Donald Trump's Thanksgiving Video Is Much Different Than His Previous Holiday Messages
A day before the holiday, President-elect Donald Trump's transition team published a Thanksgiving message from Trump that had all the fixings of a presidential address. As he sat in front of a stately scene, with an American flag just off to the side, the polarizing president-elect called for unity and peace. Trump's Thanksgiving message was much more appropriate for a future president than his sentiments previously have been.
"It's my prayer that on this Thanksgiving, we begin to heal our divisions and move forward as one country," Trump said in his holiday address, which hit YouTube on Wednesday. His statement was clearly a response to the widespread unrest that has erupted in much of country since his victory in the election more than two weeks ago. In calling for peace, Trump seemed to remind Americans that he wants to make America great again.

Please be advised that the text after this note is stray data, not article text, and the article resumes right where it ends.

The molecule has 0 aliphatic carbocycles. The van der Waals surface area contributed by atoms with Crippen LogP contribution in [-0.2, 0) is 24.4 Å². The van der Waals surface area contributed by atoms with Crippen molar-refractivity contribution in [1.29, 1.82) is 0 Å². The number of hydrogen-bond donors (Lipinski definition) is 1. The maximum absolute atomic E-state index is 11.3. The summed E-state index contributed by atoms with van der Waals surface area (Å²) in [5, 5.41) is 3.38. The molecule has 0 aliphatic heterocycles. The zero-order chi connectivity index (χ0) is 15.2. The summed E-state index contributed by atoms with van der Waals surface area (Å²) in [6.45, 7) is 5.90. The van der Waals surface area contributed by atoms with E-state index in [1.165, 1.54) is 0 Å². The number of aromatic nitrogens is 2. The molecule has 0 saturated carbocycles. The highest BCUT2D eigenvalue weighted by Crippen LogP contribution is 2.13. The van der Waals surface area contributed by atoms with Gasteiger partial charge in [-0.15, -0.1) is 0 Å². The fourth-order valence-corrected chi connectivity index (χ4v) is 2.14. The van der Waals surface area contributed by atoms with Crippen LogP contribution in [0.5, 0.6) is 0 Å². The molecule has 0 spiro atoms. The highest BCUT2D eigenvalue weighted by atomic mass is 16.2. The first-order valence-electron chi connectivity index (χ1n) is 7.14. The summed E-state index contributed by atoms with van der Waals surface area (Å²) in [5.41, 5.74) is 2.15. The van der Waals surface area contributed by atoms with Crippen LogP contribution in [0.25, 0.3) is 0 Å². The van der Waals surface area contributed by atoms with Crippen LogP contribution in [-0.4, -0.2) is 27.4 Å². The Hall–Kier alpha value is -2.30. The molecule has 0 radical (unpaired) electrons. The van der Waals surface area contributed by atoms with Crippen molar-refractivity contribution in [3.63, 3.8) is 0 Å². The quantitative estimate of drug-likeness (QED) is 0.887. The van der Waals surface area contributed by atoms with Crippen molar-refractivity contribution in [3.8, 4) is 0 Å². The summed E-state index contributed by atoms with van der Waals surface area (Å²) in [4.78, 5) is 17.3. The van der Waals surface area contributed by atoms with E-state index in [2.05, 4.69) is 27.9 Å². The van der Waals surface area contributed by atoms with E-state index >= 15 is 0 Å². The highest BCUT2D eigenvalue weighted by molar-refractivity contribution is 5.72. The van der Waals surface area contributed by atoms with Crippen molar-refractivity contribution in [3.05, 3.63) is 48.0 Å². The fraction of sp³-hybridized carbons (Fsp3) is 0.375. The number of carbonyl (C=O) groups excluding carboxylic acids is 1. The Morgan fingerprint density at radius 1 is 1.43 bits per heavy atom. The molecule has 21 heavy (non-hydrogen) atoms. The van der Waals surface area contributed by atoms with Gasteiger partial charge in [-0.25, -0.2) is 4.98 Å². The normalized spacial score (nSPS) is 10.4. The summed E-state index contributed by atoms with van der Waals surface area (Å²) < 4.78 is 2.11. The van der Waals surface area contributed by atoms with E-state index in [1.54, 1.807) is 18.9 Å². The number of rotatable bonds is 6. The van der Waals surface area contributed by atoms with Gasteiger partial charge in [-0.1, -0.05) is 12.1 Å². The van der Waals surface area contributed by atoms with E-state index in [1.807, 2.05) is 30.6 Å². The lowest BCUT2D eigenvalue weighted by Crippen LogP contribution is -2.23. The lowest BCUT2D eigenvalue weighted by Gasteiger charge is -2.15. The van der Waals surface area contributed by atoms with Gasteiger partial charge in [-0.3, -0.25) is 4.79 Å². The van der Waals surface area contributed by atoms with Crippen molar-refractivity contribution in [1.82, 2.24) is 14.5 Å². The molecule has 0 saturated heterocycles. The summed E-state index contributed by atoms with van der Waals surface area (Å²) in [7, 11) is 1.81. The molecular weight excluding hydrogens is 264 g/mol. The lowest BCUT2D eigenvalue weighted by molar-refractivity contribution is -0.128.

We've just finished a long and bruising political campaign. Emotions are raw and tensions just don't heal overnight — it doesn't go quickly, unfortunately. But we have before us the chance now to make history together: to bring real change to Washington, real safety to our cities, and real prosperity to our communities, including our inner cities — so important to me, and so important to our country.
Trump's message was perhaps the most presidential move Americans have seen from him to date. It was certainly more presidential than the Thanksgiving message he shared in 2013. That year, he took to Twitter to wish a happy holiday to all, including "the haters and losers."
Who doesn't like their Thanksgiving turkey with a side of subtweet? Trump's sassy 2013 tweet has more than 16,000 retweets and a seemingly infinite scroll of replies, including some messages as recent as Wednesday.
Sadly, it's the brash tweets, and not the presidential addresses, that many Americans have come to expect from Trump. By the looks of it, Trump's early followers may have gotten used to it long before the rest of us. In 2012, he wished the country a happy Thanksgiving by saying, in part, "Hope everyone enjoyed their Thanksgiving. But get ready, our country is in big trouble!" He also gave a shout-out to his "many enemies."
Now that Trump is the president-elect, it's good to see a more appropriate Thanksgiving message from him. However, it's too soon to say that he's left the wild tweets behind for good. Hopefully, Trump can work on healing the divisions between him and his many enemies while the country works on healing its own divisions.